ANDERSON TOWNSHIP, Ohio — The American flag can mean many things to different people. To those who've served in the United States armed services, it has an extra representation as they have sworn to die for the values for which it stands.
"I was born on July 4th so it's a big deal for me," said Air Force veteran Joe Baker.
For Baker, respecting the flag when flown is one thing; when it has seen its final days, it's a whole different level of respect.
"It's just better etiquette to take them down when they start fading or getting tattered," he said.
Baker's American Legion Post 318 has a special drop off box for flags that need to be properly disposed of when they've been retired.
"To respect it and give it a whole ceremony around a flag in general," he said. "So people won't throw them in the trash we'll retire them respectfully."
The legion teams up with local Boy Scout groups and their leaders to host a flag retirement ceremony a few times a year. Baker says the scout members will talk about the meaning of the flag and its history as they place flags or strips into a hot fire.
Members of the community are invited to the ceremony and encouraged to participate.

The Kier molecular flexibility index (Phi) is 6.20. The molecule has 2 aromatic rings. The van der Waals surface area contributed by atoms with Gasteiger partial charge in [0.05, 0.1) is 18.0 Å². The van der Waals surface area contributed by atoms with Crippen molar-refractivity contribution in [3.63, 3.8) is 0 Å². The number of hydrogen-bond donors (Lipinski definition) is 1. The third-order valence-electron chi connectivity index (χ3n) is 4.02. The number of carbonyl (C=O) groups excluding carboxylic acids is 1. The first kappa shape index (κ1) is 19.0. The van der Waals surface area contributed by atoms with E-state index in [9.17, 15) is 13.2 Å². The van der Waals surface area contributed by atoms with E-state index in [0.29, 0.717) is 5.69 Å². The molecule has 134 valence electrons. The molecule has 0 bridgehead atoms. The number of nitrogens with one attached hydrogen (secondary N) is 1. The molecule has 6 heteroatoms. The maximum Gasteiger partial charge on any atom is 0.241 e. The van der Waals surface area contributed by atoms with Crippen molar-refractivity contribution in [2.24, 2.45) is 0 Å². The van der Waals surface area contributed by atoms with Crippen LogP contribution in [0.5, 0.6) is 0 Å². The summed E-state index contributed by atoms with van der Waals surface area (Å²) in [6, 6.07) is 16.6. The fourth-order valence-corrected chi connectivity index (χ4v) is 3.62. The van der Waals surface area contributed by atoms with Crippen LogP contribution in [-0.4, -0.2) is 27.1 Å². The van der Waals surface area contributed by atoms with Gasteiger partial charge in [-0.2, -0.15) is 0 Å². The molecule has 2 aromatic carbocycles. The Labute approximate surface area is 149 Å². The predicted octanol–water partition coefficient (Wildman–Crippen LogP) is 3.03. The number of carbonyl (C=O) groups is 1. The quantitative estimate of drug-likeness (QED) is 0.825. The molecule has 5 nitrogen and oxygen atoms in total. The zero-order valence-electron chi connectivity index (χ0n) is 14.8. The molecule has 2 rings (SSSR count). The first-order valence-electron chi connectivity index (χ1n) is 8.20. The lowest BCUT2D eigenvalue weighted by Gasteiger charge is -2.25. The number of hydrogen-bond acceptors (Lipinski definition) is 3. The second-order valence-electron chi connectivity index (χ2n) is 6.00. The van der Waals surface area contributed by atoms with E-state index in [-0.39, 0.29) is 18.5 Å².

"Put it in the fire to retire it and say, 'Dedicating this to my dad who fought in World War II,'" Baker said.
While Post 318 helps to retire old flags, Josh Pinkey in Oakley is doing his part to help them look their best.
"I'm a vet and it's a very small thing I can do to pay it forward," he said.
A former Army infantry captain, Pinkey now owns Zips Dry Cleaners in Oakley where he offers free flag cleaning.
"We've been offering it from day one. You don't even have to buy anything. It's not like 'free with purchase' or anything like that," Pinkey said.
"Fire departments bring these huge flags up and it's cool knowing that flag came through Zips and we played a small part, and now it's not only flying on a flagpole but a lot of their ceremonies and funerals too."
Flag Day is always on June 14 as it is the anniversary to commemorate the adoption of the Stars and Stripes on June 14, 1777 by the Second Continental Congress.